During World War II lobster was considered a delicacy, and consequently was not rationed. Thus lobster meat filled the increasing demand for protein-rich food. People could afford it because of the boom of the war-time economy. Although there was a decline in lobster purchases immediately after the war, lobster consumption rapidly rebounded. In the years between 1950 and 1969, per capita lobster consumption increased from .585 pounds (live weight) to .999 pounds. At the same time the cost of lobster outpaced inflation, increasing profits for lobstermen and thereby encouraging more people to join the industry. GIs were also given an added boost with money from the GI Bill that funded some of the startup costs.
post #2 of 20
Mark, Thanks for the great info I had heard some of it at Plymouth Plantation abouit 20 years ago. Have you been there?
post #3 of 20
Mmmmmmmmmm! Lobster.

Good info, thanks Mark.
post #4 of 20
Hey Marksharky..Thanks for the lesson. I do love them bugs!!

We caught a good lobster sale ($6.99/lb) at a local supermarket before the holiday. Only problem was they were all big. We got 2-8 pounders, 1- 5 pounder and 6 -2 pounders. These went into a giant pot along with collossal shrimp, corn on the cob, new potatoes and smoked kielbasa. The pot was filled with salted water, beeeeeeer, shrimp and crab boil (both liquid and bagged, celery hearts, and 2 whole vidalias.

Then...a whole bunch of us ate and drank beer and gin & tonics for the rest of the day!

We had 2 lbs of lobster salad for sandwiches the next day!
Life is good
Digger
post #5 of 20
Diggerway to go! Where didypu say you live?
post #6 of 20
[quote]Originally posted by Marksharky:
They had it put into their contracts that they would not be forced to eat lobster more than three times a week.


I wish someone would force me eat the big bugs three times a week
post #7 of 20
CAL,

Tell me about it. I'd eat it every day. Yum, lobster with drawn butter..I don't think I'd ever get sick of it.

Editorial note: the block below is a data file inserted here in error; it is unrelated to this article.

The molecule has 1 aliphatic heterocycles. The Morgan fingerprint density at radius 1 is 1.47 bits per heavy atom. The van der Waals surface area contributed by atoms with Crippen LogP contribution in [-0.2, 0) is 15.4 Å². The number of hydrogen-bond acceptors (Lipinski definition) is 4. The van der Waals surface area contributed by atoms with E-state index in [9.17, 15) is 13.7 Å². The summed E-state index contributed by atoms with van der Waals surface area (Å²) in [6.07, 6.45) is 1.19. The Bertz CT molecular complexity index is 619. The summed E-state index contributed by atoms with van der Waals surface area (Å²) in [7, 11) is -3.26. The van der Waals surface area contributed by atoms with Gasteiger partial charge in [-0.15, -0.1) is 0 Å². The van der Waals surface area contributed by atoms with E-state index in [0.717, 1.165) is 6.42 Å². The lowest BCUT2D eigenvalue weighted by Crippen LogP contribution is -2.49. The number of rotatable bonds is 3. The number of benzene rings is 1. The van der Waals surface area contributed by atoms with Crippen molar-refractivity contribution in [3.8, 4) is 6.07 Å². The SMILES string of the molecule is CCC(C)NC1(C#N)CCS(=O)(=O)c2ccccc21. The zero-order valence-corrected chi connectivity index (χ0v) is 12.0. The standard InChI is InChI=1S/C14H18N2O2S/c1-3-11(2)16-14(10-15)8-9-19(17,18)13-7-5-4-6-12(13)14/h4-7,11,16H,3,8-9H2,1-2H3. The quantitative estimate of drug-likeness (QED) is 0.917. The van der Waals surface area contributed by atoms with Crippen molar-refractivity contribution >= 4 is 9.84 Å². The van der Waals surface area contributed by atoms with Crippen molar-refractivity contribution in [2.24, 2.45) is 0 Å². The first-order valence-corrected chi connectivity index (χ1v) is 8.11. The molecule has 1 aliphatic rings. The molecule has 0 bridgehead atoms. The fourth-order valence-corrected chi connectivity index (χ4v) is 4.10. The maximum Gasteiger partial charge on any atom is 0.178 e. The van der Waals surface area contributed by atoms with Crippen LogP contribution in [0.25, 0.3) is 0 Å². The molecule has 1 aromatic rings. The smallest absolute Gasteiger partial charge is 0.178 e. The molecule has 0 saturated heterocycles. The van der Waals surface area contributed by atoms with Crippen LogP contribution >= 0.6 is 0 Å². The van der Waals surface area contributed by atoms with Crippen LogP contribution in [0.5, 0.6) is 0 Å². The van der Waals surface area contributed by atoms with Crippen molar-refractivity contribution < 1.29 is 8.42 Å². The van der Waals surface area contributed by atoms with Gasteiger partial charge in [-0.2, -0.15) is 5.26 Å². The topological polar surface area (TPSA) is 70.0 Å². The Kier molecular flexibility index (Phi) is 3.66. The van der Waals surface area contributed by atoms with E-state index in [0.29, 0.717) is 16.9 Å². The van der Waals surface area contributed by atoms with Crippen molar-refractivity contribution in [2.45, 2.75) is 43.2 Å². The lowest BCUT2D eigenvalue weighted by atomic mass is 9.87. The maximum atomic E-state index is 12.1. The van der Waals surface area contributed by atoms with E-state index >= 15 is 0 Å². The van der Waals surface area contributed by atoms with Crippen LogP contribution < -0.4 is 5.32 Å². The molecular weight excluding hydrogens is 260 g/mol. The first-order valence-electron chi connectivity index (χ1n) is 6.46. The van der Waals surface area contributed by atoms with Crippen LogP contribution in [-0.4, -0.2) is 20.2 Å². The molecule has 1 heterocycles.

post #8 of 20
nice info Mark! some interesting things in there. It pays to know a few lobstermen Man do I love lobster!!
post #9 of 20
anyone ever have soft shell lobsters, there the best. alittle olive oil with tiny bit of butter to go with it. GARLIC OF COURSE PLENTY OF IT. wow now im realy hungry
post #10 of 20
I made the mistake of ordering lobster down in Florida years ago.......big mistake. I didn't notice that it didn't say Maine or New England lobster on the menu. You get the local kind (rock lobster I think?) Both claws are skinny little things and it tasted like crap.

By the way, I said "I'll have the lobstah" and the waitress says "You guys are from Boston, right?" Hey, I don't have a funny accent, the rest of the country does.
post #11 of 20
Thread Starter 
I would have to agree with you Cal, the rocks just don't come close to their north atlantic brothers, although I have only had rocks frozen... So how many of you guys like the claw and knuckle meat over the tail?
post #12 of 20
Tail meat all the way!
post #13 of 20
I used to dive for them at Race Point. I can recall getting close to 60 of them in two dives! Largest I ever got was 13 pounds.

Had to give it up (diving)due to a spinal injury. I refused to buy it after getting so many for free and went a good 7 years without a taste.

Now, when I attempt a bite, I get VERY sick. Go figure......
post #14 of 20
I am always down for some nice tail
post #15 of 20
I was reading some pretty interesting things about lobsters myself not too long ago. Here are two items that stuck in my mind...

In colonial times it was not uncommon to find specimens that were up to six feet in length! OMG! LOBZILLA!

One savvy Newport, RI, millionaire had all the "leavings" from his many famous dinner parties, at which he served the ever popular "bugs", thrown from his back yard cliffs into the sea. He was also very well known for the fabulously grand striped bass he landed every season from, you guessed it, his own back yard! Rumor has it he never served lobster salad the next day!